Are you a 21st century digital boy or schizoid man?

Bad Religion sang: "I'm a 21st century digital boy, I don't know how to read but I've got a lot of toys." Why don't we see more rejection of our gadget-crazed lives in popular media? We do, we're just not aware of it.

In the Court of the Crimson King King Crimson

Last night a song called "21st Century (Digital Boy)" by Bad Religion just popped into my head. I don't know why, it just did.

The lyrics seem to reject our growing dependency on technology. The chorus begins with "I'm a 21st century digital boy, I don't know how to live (or read) but I've got a lot of toys."

For the record (no pun intended), the song - originally published in 1990 - is a sort of tribute to a 1969 song by King Crimson: "21st Century Schizoid Man." The line, "Nothing he's got he really needs, twenty first century schizoid man," sounds like a prophecy of our gadget-crazed lives.

It got me thinking about why we don't see more rejection of the digital revolution in popular media. Then I realized that it's actually there. It's just hidden in plain sight.

Rarely do you see any reference to technology in television programming. Why? Probably because it's boring, lacks entertainment value, and would remind people of their boring and tedious work lives.

Here's an example of what I mean. It's currently Sunday morning in the Tobak household. There's a fire going, Daisy the Boxer is snoozing in her bed, and a couple of cats are chasing each other down the hall. My wife and I are in our respective comfy chairs in the family room.

What's so odd about that? Well, we each have a Dell notebook computer on our laps, wirelessly accessing the Internet. The rare conversation goes something like this:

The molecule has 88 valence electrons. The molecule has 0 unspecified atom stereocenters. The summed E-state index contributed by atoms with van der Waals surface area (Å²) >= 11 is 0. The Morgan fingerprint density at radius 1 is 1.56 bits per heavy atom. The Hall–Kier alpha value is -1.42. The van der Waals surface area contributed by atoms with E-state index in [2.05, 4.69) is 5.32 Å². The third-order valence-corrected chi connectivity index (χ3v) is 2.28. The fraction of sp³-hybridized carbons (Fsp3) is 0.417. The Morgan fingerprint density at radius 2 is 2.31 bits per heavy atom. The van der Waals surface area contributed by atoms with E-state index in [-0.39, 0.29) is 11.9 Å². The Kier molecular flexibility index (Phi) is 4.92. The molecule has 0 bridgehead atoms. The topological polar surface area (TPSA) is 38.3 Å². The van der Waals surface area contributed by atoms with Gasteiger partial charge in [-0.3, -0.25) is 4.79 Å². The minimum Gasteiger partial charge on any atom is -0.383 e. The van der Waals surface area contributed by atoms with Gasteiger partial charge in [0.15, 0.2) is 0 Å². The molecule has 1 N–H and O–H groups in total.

"Did you hear about the collapse of that crane in NY?"

"No, I didn't."

"Check out the Yahoo! news site."

"Wow, that's terrible."

You just don't get that kind of excitement on television these days.

Undeniably, technology has improved our productivity. Even low-tech industry is computerized and robotized. As for communications and e-commerce, well, I'm not sure how we ever got along without that stuff. And have you been in an intensive care unit, lately? The technology is fantastic.

Still, there's a part of each of us that knows that, when we're playing with gadgets on our own time, we're disassociating from the real world and real intimacy. Not that I'm an anti-technology reactionary. My life's been all about technology. Technology's been very, very good to me.

It's just that, if you pay close attention to television programming, you'll see a growing gap between the lives portrayed on your high-definition plasma screen and what's going on in the real world. I'm not just talking about sitcoms and dramas, either.

So-called reality television is nothing of the kind. Like I've got 20 women vying for my affections. Yeah, right. I can't carry a tune to save my life and I've never even been on a deserted tropical island. The only thing on reality television that even remotely resembles my real life is the words, "You're fired."

My point? I guess I'm thinking that the absence of technology in television programming speaks volumes about how we really feel about its role in our day-to-day lives.

We may not all be writing punk songs decrying our gadget-crazed, consumerized society. But I bet there's a 21st century digital boy (or girl) inside each of us just dying to get out and take a walk or maybe just do something, anything, analog.

 

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